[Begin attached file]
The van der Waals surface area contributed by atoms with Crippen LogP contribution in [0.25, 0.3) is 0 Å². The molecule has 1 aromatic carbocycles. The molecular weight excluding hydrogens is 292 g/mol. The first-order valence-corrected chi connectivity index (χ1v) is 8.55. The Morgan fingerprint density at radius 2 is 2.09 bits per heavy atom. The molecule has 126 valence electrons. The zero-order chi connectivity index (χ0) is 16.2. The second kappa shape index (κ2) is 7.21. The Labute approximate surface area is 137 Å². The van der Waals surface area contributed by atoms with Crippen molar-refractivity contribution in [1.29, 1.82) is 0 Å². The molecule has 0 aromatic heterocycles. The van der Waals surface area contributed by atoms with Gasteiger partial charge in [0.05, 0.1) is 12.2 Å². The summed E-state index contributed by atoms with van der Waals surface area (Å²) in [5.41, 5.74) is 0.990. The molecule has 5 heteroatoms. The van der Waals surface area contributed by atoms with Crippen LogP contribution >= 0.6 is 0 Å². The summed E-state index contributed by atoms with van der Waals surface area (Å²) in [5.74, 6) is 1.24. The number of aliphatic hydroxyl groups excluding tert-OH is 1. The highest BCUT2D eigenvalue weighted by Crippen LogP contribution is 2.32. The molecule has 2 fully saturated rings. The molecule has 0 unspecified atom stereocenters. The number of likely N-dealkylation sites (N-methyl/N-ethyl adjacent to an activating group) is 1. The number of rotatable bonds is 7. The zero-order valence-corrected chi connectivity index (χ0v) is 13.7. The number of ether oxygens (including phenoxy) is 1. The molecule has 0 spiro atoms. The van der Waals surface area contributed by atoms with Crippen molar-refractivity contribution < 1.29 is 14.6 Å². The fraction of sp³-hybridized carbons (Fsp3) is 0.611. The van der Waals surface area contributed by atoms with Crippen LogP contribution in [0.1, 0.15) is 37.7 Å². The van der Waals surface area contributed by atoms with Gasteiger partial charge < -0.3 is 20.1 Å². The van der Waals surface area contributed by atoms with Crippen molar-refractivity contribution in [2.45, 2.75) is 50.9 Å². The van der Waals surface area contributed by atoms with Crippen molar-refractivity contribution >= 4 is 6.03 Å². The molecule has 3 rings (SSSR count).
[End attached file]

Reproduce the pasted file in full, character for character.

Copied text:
The van der Waals surface area contributed by atoms with Crippen LogP contribution in [0.25, 0.3) is 0 Å². The molecule has 1 aromatic carbocycles. The molecular weight excluding hydrogens is 292 g/mol. The first-order valence-corrected chi connectivity index (χ1v) is 8.55. The Morgan fingerprint density at radius 2 is 2.09 bits per heavy atom. The molecule has 126 valence electrons. The zero-order chi connectivity index (χ0) is 16.2. The second kappa shape index (κ2) is 7.21. The Labute approximate surface area is 137 Å². The van der Waals surface area contributed by atoms with Crippen molar-refractivity contribution in [1.29, 1.82) is 0 Å². The molecule has 0 aromatic heterocycles. The van der Waals surface area contributed by atoms with Gasteiger partial charge in [0.05, 0.1) is 12.2 Å². The summed E-state index contributed by atoms with van der Waals surface area (Å²) in [5.41, 5.74) is 0.990. The molecule has 5 heteroatoms. The van der Waals surface area contributed by atoms with Crippen LogP contribution >= 0.6 is 0 Å². The summed E-state index contributed by atoms with van der Waals surface area (Å²) in [5.74, 6) is 1.24. The number of aliphatic hydroxyl groups excluding tert-OH is 1. The highest BCUT2D eigenvalue weighted by Crippen LogP contribution is 2.32. The molecule has 2 fully saturated rings. The molecule has 0 unspecified atom stereocenters. The number of likely N-dealkylation sites (N-methyl/N-ethyl adjacent to an activating group) is 1. The number of rotatable bonds is 7. The zero-order valence-corrected chi connectivity index (χ0v) is 13.7. The number of ether oxygens (including phenoxy) is 1. The molecule has 0 spiro atoms. The van der Waals surface area contributed by atoms with Crippen molar-refractivity contribution < 1.29 is 14.6 Å². The fraction of sp³-hybridized carbons (Fsp3) is 0.611. The van der Waals surface area contributed by atoms with Crippen LogP contribution in [0.1, 0.15) is 37.7 Å². The van der Waals surface area contributed by atoms with Gasteiger partial charge < -0.3 is 20.1 Å². The van der Waals surface area contributed by atoms with Crippen molar-refractivity contribution in [2.45, 2.75) is 50.9 Å². The van der Waals surface area contributed by atoms with Crippen molar-refractivity contribution >= 4 is 6.03 Å². The molecule has 3 rings (SSSR count).